Why Is It Named Avshalom Cave?
This cave has three common names. The name Stalactite Cave Nature Reserve is evident. And Soreq is the name of the nearby stream. Thus, the remaining question is who was Avshalom.
The Stalactite Cave is dedicated to the memory of Avshalom Shoham. Shoham was severely injured during his army service in the elite Sayeret Shaked unit. He fought for three years to recover, but on February 4, 1974, he passed away.
Avshalom Shoham loved the land of Israel. He traveled its length and breadth and may have even visited the Stalactite Cave before it was officially opened to the public. As a meaningful way of perpetuating his memory, his family and friends assisted the Israel Nature and Parks Authority in preparing the cave for the opening to the public.
As I mentioned before, the cave is not that big. So if you are walking fast, you can cover it in 20 minutes. For most people, the round route inside the cave takes 40-60 minutes.
Here is a short video I created after my visit:
The last slide in the movie shows two signs. You can see those signs when you go up (back to the parking), and they tell you how many stairs are left and the approximate amount of calories you will burn. For example, the one on the left: “You still have 126 stairs, which is equal to 124 calories. It is the approximate amount of calories in a yogurt. Starting to get hungry?” 😉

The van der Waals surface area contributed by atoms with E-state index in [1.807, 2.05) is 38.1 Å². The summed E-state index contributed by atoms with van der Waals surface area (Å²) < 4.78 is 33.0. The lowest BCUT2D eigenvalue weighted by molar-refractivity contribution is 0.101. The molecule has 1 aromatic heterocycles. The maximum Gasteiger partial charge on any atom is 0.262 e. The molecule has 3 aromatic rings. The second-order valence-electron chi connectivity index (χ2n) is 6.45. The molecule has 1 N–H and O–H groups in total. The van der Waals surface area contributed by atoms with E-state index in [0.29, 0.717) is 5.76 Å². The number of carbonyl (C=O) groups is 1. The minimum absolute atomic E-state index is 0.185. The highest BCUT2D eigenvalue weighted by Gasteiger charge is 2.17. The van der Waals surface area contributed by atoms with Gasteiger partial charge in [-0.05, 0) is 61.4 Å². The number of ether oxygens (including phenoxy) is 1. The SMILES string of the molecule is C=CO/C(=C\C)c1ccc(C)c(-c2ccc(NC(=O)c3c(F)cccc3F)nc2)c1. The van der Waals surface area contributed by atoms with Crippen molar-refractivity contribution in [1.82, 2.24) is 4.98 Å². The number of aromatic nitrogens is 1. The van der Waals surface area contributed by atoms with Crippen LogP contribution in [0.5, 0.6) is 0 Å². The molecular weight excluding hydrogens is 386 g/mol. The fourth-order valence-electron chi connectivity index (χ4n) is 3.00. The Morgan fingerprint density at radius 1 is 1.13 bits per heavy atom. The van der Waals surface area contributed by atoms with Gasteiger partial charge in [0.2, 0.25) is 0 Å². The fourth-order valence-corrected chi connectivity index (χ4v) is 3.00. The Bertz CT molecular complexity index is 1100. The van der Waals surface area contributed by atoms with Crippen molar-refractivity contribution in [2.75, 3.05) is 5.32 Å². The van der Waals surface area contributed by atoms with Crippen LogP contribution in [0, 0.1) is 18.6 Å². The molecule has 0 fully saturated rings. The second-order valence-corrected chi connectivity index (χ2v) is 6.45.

You can find additional photos from my previous visits, in the Soreq cave post. You will also notice different colors in that post. The reason for the change is the new lighting system that Nature and Parks Authority installed in 2012.
Stalactite Cave is one of the most beautiful nature reserves in Israel. A visit will not take much time (up to two hours), but it will surely leave an impression. You can visit it on your way from Tel Aviv to Jerusalem. Or you can combine it with Bet Guvrin – Maresha National Park for a full day trip. In any case, my recommendation would be not to skip this hidden gem.
Have you ever visited Stalactite Cave Nature Reserve? Tell us about your experience in the comments below.
That’s all for today, and I’ll see you in future travels!
For additional points of interest nearby, check out the Jerusalem page.
Additional ResourcesHere are several resources that I created to help travelers:
- Israel Trip Planner is the page that will help you to create your perfect travel route.
- National Parks And Nature Reserves page lists and put all national parks on the map. There is also a top list, information about ticket types and campsites.
- If you are looking for things to do, here are the pages for Jerusalem, Tel Aviv, Haifa, Sea Of Galilee, and Makhtesh Ramon.
- Wondering what events are there in Israel? Here is the Events And Festivals By Season guide.